To Be An Activist

What Does it Take to be an Activist?

It takes courage – courage to believe in yourself, courage to face opponents, courage to be able to argue the facts, and stand up to those who try to undermine you.

It takes anger – anger against what you believe to be wrong, harmful or unjust.

It takes confidence – confidence to stand alone, lead or support a minority, confidence to stand with those who are weaker, discriminated against and less powerful, confidence in your own judgement.

It takes knowledge – knowledge of the facts, of what is hidden, of what is manipulated, knowledge of the injustice, knowledge of the consequences.

And it takes time – time to gain a thorough understanding, time to plan, time to gather troops.

Activism is difficult. It can be uncomfortable, alienating, dangerous and time consuming.

To be an activist is to be clear on what is right and wrong.

Simply standing up for those around you who are discriminated against – a senior person, a junior person, a fearful person – is activism. Making troublesome choices that care for the environment, living creatures and society – is activism. Joining a group for the betterment of the community is activism.

Those activists who go beyond their immediate world and challenge those with the power, those who lead a cause that affects others, will often be persecuted. They are presented as troublemakers, irrational, stupid and wrong. Their act is misrepresented and undermined by deflection, by the cause itself being manipulated or the action being scrutinised to overemphasize the faults.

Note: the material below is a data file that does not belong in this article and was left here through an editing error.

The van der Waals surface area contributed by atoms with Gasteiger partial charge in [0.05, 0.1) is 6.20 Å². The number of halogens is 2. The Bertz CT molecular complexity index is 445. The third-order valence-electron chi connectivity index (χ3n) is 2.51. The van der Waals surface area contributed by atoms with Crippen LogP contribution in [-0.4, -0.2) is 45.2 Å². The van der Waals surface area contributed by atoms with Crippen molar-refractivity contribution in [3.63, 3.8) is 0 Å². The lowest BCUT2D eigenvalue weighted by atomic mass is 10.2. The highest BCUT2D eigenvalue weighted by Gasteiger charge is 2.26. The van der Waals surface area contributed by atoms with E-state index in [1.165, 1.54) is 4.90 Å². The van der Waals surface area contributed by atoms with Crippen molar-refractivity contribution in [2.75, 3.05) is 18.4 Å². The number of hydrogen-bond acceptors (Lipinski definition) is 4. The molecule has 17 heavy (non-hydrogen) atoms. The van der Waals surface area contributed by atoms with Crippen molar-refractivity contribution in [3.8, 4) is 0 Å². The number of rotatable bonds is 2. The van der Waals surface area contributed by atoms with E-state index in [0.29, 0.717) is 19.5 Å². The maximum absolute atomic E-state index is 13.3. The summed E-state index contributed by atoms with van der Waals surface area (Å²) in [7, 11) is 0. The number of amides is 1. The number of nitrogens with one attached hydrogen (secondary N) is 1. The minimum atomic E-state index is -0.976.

There have been many activists in history who have suffered greatly for their cause. They have been jailed, tortured, demoralised, lied about, joked about and killed.

The point of this Blog Post is – activists should be respected, whether you agree with them or not. Because, they are not fighting a cause to be famous or rich or to have something to do. They fight to achieve what they believe is right. And if you look back in history, what may have started out as something trivial, laughable and irrational, has turned out to be something important.

The Bishnoi people of Rajasthan India, back in 1730, were the original “tree huggers.” They died trying to save their forest. This literal, but derogatory term, is used frequently to belittle defenders of the environment, even in “environmentally conscious” Australia.

At one time, in the southern states of America, Eleanor Roosevelt was told, “You have ruined the niggers. They weren’t race conscious until you started hobnobbing with them.” This outstanding humanitarian of the 1940s and 50s was maligned by sexual allegations and malicious jokes, totally designed to undermine her.